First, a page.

Treatment: Colectomy

A colectomy is an operation in which part or all of the large intestine (the colon and the rectum) is removed under general anaesthesia. It is usually performed to treat inflammatory conditions, such as Crohn’s disease, or cancer of the colon. In most cases, the cut ends of the large intestine are rejoined once the diseased section has been removed, but sometimes a colostomy is needed. You will have to stay in hospital for at least a week after the operation, depending on the extent of the surgery.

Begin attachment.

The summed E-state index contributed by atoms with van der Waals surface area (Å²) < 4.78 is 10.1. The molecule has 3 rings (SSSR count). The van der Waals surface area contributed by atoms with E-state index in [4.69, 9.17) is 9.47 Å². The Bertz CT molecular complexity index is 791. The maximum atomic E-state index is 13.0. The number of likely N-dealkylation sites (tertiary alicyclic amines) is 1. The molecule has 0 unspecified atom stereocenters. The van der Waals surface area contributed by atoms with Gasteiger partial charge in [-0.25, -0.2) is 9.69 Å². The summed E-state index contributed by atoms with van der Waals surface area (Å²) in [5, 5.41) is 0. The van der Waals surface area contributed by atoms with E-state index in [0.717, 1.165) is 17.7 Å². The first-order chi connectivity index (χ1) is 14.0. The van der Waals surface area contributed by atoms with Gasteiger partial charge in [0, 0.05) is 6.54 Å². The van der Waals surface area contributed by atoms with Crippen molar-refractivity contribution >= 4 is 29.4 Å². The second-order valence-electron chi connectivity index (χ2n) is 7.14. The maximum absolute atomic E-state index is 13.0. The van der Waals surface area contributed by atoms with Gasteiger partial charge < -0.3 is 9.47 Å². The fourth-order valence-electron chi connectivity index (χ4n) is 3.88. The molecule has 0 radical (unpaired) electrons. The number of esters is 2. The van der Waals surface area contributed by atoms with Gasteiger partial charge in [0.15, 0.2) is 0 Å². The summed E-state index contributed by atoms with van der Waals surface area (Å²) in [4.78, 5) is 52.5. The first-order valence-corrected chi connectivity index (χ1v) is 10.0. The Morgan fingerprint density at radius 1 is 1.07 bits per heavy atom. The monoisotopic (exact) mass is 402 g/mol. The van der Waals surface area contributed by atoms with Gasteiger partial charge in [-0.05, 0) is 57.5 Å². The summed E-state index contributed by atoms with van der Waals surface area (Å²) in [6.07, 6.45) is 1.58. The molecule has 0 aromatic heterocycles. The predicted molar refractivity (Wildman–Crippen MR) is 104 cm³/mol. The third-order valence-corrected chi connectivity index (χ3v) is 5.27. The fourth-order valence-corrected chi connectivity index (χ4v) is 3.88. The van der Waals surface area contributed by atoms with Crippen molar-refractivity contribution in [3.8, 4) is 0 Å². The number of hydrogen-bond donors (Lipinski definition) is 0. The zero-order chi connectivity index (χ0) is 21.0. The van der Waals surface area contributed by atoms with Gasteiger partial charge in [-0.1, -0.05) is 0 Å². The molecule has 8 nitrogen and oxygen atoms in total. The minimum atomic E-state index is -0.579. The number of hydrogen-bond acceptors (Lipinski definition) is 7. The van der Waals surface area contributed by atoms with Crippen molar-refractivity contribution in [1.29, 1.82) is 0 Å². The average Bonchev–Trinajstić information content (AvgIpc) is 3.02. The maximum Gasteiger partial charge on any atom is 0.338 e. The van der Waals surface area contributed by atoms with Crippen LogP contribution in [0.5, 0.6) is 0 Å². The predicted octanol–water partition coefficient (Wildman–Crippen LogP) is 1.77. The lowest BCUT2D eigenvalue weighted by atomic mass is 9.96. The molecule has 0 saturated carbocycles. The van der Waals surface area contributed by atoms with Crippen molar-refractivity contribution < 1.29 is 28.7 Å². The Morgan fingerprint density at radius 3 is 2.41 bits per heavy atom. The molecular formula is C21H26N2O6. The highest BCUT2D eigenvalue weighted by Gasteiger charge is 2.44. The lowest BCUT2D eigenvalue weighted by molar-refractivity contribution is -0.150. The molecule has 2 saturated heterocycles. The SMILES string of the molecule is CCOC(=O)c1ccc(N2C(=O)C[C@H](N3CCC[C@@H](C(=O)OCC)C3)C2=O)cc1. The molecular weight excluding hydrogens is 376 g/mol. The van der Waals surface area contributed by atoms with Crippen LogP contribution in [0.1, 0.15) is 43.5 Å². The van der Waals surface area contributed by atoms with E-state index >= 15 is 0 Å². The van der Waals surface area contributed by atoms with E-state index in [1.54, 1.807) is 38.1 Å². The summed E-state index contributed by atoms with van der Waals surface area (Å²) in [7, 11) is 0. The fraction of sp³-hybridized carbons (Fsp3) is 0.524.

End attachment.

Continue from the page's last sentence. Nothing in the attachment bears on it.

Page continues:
Partial colectomy

During the procedure, the abnormal section of the colon is cut out, and the healthy ends of the remaining intestine are joined together. A colostomy is performed only in a minority of partial colectomies.

From the 2010 revision of the Complete Home Medical Guide © Dorling Kindersley Limited.

The subjects, conditions and treatments covered in this encyclopaedia are for information only and may not be covered by your insurance product should you make a claim.

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